#Open journalism No news is bad news

Your contributions will help us continue to deliver the stories that are important to you

Support The Journal
Dublin: -2°C Sunday 11 April 2021

Jason Corbett death: Molly Martens back in court for ruling over their family estate

The judge granted a stay on an order for her to return all property to the home she shared with her husband.

Image: ABC News

A US JUDGE has granted a stay on a decision that a woman accused of killing her husband must return all property to the North Carolina home she shared with him.

Molly Martens Corbett and her father Thomas have been charged with second-degree murder and voluntary manslaughter over the death of Limerick man Jason Corbett in August 2015.

A Davidson County Superior Court judge granted the stay in a clerk’s decision from March in the estate matter after hearing from the accused’s lawyers.

Last month, Davidson County Clerk of Superior Court Brian Shipwash ordered that Molly Corbett return all tangible personal property taken from the home on 21 January 2016. At the time, the clerk allowed Corbett to keep certain items, including her clothing, bathroom toiletries, two living room lamps, two paintings, a bed and box spring.

Walter Holton, an attorney for Molly Corbett, said he thought Judge Mark Klass’s decision was “a fair and the right thing to do to just stabilise the situation”.

Klass’ decision to stay essentially means that Shipwash’s order will not be enforced at this time. There is currently an appeal to the order going through the courts but no hearing date has been set.

Shipwash alleged Corbett violated a consent order by removing property from the home she previously shared with her husband. He ordered her to pay all court costs due to the alleged violation.

As part of the stay, Klass ordered that $600,000 in funds be held by the Davidson County Clerk of Court’s Office. Those funds, which according to courtroom remarks are from a life insurance policy, were in a trust account.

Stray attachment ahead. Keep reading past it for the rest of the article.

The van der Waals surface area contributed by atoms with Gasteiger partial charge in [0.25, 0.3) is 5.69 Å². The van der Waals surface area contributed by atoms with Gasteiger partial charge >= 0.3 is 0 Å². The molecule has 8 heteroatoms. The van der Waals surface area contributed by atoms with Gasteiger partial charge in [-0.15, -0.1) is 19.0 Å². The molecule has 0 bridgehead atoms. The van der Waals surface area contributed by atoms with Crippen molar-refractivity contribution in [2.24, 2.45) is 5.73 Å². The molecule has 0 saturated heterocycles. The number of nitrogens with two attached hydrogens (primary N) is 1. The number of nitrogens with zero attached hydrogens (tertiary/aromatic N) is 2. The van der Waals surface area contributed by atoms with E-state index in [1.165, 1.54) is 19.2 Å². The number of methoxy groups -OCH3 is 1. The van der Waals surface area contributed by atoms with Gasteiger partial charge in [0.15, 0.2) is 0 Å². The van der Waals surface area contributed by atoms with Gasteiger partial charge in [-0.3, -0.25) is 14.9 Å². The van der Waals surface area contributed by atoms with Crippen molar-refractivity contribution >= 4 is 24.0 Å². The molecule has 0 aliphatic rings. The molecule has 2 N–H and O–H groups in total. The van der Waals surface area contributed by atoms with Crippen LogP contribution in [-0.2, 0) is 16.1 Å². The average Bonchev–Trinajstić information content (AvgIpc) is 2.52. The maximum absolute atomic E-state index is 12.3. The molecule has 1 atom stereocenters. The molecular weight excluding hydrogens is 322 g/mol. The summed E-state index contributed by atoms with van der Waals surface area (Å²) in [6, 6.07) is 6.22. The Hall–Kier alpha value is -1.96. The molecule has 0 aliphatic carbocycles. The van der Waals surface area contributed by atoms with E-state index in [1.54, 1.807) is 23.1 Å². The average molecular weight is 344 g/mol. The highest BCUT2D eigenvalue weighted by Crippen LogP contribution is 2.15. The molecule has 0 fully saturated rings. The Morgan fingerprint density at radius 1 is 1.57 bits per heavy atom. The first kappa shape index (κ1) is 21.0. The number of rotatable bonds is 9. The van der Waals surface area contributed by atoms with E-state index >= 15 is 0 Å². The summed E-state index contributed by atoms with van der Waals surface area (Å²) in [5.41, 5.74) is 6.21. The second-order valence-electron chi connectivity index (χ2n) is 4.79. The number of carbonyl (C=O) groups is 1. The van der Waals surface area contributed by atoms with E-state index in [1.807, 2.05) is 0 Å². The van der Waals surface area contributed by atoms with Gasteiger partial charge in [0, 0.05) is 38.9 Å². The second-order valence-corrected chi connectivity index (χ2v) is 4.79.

“(Klass) also ordered that a car that was subject of the previous order be sold and those funds (placed) into the clerk of court as well,” Holton said.

Shipwash previously ordered that all assets, including all insurance proceeds, be turned over to the court and be held by the court until the court or other courts with jurisdiction ordered otherwise.

Corbett and her father are accused in the 2 August 2015 death of her husband at their Panther Creek Court home. Detectives located his body in the master bedroom on the main level of the home.

An application for a search warrant stated investigators were told through initial interviews that Jason Corbett was choking Molly Corbett inside the master bedroom.

According to court documents, Thomas and Sharon Martens were visiting from their home in Knoxville, Tennessee, and staying in a guest room. Thomas Martens is reported to have been awoken by a disturbance. According to the application for the search warrant, he went to the master bedroom and intervened with the use of an aluminum baseball bat, striking his son-in-law in the head while Sharon Martens stayed in the finished basement.

The 911 call made following the incident was released by US authorities.  Martens – a former FBI agent – is heard telling the operator that he hit his son-in-law in the head with a baseball bat.

“My daughter’s husband… my son in law… got in a fight with my daughter. I intervened and I think he is in bad shape. We need help,” he said.

He is bleeding all over and I may have killed him. I hit him in the head…

An autopsy indicated Jason Corbett died from blunt trauma from a baseball bat and landscaping stone.

Meanwhile, lawyers for Molly Martens and her father have spoken to Good Morning America, saying their clients are not guilty.

Comments are disabled as legal proceedings are ongoing. 

This article was first published on The-Dispatch.com and is reproduced here with its permission.

Read: “I intervened and he’s in bad shape. We need help”: Court case over Jason Corbett killing continues>

About the author:

Darrick Ignasiak

Read next: